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INSIGHT

How managers can avoid tripping on due process safety net

By Steve M. Cohen  bio

For many, spring is baseball or soccer season, a time to start getting out and enjoying life.

But in your workplace, you will also find team sports that can impact your bottom line or organizational effectiveness. If someone in your organization is not playing ball the way they should, it’s also a three-strike situation (or a red card, if you prefer soccer). What’s important for you to know is that, for your organization, the umpire is the Department of Labor, and the law also follows the three strikes rule.

If an employee is not performing, the DOL expects the employer to advise that employee regarding the problem, tell him or her how to fix it, document that communication, and then provide a reasonable amount of time to demonstrate that corrective action has occurred.

The corrective action and documentation is called due process.

The first time a manager addresses a matter with an employee is called an oral warning. Under the law, an oral warning is not considered discipline. It does not need to be written down (documented) and/or formally placed in the employee’s permanent record. If the employee satisfactorily corrects the matter, the matter is closed and that is that—work life goes on.

If the employee has not successfully corrected the matter and the manager chooses to revisit it, the employer is now entering or engaging in formal disciplinary action. At this step, there is a need to document the situation in the employee’s permanent file. If it is not documented, then as far as the DOL is concerned, it did not happen. This is called a written warning and is the first formal step of discipline in the corrective action process. Another way to describe this is that it is a written documentation of a written warning.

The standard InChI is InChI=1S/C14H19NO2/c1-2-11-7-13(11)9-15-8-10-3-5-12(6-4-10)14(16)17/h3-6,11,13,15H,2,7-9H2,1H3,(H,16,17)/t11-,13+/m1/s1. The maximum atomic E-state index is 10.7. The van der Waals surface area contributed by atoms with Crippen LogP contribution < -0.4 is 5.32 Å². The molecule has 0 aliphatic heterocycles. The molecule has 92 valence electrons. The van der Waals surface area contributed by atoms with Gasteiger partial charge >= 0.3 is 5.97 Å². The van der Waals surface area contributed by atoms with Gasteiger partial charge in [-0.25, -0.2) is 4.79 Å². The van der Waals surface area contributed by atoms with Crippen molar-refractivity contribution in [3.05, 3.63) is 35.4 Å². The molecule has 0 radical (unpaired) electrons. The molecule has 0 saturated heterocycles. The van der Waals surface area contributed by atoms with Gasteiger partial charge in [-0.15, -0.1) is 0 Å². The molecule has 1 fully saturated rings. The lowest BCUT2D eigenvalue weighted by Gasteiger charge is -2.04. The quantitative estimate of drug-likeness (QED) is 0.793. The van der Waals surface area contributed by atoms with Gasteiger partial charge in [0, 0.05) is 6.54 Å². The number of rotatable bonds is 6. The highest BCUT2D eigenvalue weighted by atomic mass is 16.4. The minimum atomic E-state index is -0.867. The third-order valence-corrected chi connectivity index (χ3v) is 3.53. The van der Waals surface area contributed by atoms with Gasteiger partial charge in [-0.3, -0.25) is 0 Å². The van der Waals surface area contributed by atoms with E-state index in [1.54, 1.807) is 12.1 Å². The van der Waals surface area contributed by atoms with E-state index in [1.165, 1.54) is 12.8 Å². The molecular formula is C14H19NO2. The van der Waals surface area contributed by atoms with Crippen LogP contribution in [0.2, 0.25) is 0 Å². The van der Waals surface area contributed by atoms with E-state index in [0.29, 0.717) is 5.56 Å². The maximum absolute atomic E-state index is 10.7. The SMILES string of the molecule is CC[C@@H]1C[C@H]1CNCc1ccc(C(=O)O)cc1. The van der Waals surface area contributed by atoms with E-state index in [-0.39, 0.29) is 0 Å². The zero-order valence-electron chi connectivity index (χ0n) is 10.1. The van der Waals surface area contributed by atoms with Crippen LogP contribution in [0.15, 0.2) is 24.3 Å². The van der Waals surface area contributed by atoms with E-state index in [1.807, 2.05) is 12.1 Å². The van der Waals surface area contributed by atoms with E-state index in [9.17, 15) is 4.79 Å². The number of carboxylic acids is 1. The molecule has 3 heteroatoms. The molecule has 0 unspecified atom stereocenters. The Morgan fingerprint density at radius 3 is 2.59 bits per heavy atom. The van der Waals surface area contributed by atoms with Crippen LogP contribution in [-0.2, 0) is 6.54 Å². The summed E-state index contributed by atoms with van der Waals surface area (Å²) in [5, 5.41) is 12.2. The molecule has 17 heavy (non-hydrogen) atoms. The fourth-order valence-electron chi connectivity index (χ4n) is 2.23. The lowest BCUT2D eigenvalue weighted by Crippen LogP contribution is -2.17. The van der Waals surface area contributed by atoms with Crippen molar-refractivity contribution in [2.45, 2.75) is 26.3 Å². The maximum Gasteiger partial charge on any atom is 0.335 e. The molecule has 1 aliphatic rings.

If this has occurred and the employee is still not performing, the law expects the manager to try again. By law, the manager is expected to again tell the employee what is wrong, how to fix it, document it, and give the employee time to demonstrate that it has been fixed. If, after this second attempt, the employee continues to fail, the employer is within his or her rights to terminate the employee. That termination will most likely prevail and be upheld, even if the terminated employee exercises his or her recourse options and files legal action against the employer.

This is clearly a three-tiered safety net for the employee. There are multiple chances to fix the problem and documented, specific instruction as to how to fix it. There are expectations and a timeline provided as an indisputable guide to success and keeping his or her job. It could also be viewed as a safety net for the employer as it can counter a possible snap-judgment decision and/or help solve a problem created, not by intent, but by misunderstanding or a need for more training. Don’t forget, a short-term problem could hide a potentially excellent employee, given time and assistance. If not, the employer has covered his or her bases when termination results.

All of this is involved, but not impossible. I suggest you break it down into step-by-step components. Just remember, it’s really the only safe way you can proceed.


Steve M. Cohen, Ed.D., CMC is President/Partner of Labor Management Advisory Group, Inc. and HR Solutions: On-Call, both based in Kansas City, MO. For more information, visit www.laborgroup.com or call (913) 927-0229.


The above information is shared by a guest contributor and does not necessarily reflect the views of Medical Office Manager.

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